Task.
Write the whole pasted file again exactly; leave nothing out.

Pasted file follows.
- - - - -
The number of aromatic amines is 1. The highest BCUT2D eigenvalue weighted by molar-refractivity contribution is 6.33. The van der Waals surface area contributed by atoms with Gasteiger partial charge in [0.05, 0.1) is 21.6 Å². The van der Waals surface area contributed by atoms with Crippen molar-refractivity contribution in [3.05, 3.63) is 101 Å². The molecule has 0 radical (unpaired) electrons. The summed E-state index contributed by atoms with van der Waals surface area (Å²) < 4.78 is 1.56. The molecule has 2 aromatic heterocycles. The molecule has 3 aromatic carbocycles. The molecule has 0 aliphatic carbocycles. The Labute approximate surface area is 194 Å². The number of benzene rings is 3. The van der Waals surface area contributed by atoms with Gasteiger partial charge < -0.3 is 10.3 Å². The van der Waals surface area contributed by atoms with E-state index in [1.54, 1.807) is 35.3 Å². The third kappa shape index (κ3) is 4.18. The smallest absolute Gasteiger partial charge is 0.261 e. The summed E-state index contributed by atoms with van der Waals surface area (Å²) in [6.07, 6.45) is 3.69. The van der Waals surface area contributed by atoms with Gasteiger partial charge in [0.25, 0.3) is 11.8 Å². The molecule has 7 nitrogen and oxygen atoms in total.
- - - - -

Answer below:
The number of aromatic amines is 1. The highest BCUT2D eigenvalue weighted by molar-refractivity contribution is 6.33. The van der Waals surface area contributed by atoms with Gasteiger partial charge in [0.05, 0.1) is 21.6 Å². The van der Waals surface area contributed by atoms with Crippen molar-refractivity contribution in [3.05, 3.63) is 101 Å². The molecule has 0 radical (unpaired) electrons. The summed E-state index contributed by atoms with van der Waals surface area (Å²) < 4.78 is 1.56. The molecule has 2 aromatic heterocycles. The molecule has 3 aromatic carbocycles. The molecule has 0 aliphatic carbocycles. The Labute approximate surface area is 194 Å². The number of benzene rings is 3. The van der Waals surface area contributed by atoms with Gasteiger partial charge < -0.3 is 10.3 Å². The van der Waals surface area contributed by atoms with E-state index in [1.54, 1.807) is 35.3 Å². The third kappa shape index (κ3) is 4.18. The smallest absolute Gasteiger partial charge is 0.261 e. The summed E-state index contributed by atoms with van der Waals surface area (Å²) in [6.07, 6.45) is 3.69. The van der Waals surface area contributed by atoms with Gasteiger partial charge in [0.25, 0.3) is 11.8 Å². The molecule has 7 nitrogen and oxygen atoms in total.